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September brought bad news for me: the Galaxy 10.1 tablet I'd come to rely on for consuming TV, books, and comics died. Fortunately, the doldrums didn't last long. Sadness turned to anticipation when I realized that I'd probably be replacing the Galaxy with a new iPad.
Then, Apple (Nasdaq: AAPL ) introduced the iPad Mini and I got more excited; I'm a bargain shopper when it comes to tech and the palm-sized Mini looks to be every bit the awesome replacement I'd been hoping for. Millions seem to agree: Apple sold 3 million tablets combined during opening weekend sales of the Mini and fourth-generation iPad. Initial reports suggest the Mini was the biggest benefactor.
But as Monday rolled around I began to have doubts. Why? I navigated to Google's (Nasdaq: GOOG ) Play store for movies and TV and found something interesting. Shows I'd been subscribing to on iTunes are now available at Google Play. Notably, series 7 of Doctor Who and season 3 of The Walking Dead . Passes to the current standard definition runs of both shows are now available.
Gutting my argument?
My predisposition toward the iPad over the Nexus or even Amazon.com's (Nasdaq: AMZN ) highly capable Kindle Fire, which I find to be an amazing tablet for $199, is that Apple aggregates content like no other. Amazon Instant Video is available on every iPad via a new app.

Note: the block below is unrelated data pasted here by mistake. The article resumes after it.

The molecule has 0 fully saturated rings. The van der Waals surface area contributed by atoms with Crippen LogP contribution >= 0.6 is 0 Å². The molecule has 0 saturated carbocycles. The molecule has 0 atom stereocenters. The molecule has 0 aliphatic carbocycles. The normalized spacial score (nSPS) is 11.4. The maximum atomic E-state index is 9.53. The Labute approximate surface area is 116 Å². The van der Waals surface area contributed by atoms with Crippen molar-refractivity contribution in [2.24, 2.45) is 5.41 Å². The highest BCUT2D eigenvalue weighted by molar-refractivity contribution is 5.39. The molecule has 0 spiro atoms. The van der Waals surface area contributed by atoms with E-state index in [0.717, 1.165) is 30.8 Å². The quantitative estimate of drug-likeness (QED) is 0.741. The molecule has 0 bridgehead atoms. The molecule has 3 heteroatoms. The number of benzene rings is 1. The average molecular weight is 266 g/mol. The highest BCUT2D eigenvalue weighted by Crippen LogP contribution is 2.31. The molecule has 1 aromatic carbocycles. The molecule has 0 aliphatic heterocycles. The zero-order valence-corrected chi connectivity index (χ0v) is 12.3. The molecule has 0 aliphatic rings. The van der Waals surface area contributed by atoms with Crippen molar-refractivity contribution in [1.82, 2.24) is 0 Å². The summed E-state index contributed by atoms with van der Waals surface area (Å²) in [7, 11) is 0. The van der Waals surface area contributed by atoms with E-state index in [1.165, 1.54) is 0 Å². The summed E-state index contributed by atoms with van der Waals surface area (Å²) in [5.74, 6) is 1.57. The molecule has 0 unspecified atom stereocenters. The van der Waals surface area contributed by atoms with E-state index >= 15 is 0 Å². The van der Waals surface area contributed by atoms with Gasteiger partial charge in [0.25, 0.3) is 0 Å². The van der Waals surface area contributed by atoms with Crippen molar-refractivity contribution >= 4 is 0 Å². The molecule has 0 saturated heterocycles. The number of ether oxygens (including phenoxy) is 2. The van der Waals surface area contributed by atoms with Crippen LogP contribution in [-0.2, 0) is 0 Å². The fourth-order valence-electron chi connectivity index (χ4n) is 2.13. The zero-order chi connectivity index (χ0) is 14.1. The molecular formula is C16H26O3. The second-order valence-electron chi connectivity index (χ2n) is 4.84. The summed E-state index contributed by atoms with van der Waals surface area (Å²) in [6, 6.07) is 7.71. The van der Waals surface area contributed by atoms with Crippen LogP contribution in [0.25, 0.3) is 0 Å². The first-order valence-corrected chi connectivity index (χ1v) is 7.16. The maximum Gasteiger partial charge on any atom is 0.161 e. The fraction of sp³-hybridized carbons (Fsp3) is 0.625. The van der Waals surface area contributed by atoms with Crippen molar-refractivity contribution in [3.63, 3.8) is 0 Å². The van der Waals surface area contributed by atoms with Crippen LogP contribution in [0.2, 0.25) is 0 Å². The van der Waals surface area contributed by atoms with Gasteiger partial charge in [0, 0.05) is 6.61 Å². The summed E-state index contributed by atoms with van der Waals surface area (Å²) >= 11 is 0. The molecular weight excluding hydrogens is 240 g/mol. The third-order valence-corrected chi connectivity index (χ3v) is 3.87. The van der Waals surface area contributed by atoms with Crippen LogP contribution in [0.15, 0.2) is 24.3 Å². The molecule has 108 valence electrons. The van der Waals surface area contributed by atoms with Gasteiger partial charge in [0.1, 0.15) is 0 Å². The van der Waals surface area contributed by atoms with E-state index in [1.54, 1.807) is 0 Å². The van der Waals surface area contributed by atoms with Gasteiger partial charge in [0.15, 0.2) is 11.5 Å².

But the lines are blurring, as the additions to the Play Store illustrate, which makes me more interested in the new Nexus 10 tablet than I might have been otherwise. The 10-inch Wi-Fi tablet costs $399 if you opt for 16 GB of storage -- with access to Google Drive, I don't see why you'd pay more -- and includes a sharp HD screen. I'm also a heavy user of Google's services, which the 10 promises to handle deftly. There's a lot to like, especially the price.
Which brings me back to the Mini. Much as I respect Google's and Samsung's efforts with the 10, I'm jonesing for a Mini because of the value it offers. Bigger than the Kindle Fire and Nexus 7 and offering substantially more content -- and with iTunes, in a package that ensures I get access via my Mac or Apple TV -- the mini cuts costs without making too many compromises, which is why I just added it to my holiday wish list.
Will I have plenty of company? So far, Apple has remained coy about Mini sales. Yet its component commitments suggest a record-breaking quarter is in the works, which leaves investors with a lot of information to digest. To help, we've added two bonus reports to our premium Apple research service. Each one addresses a different area of the Mac maker's business, and they're included -- right now -- at no additional charge. Learn more by clicking here.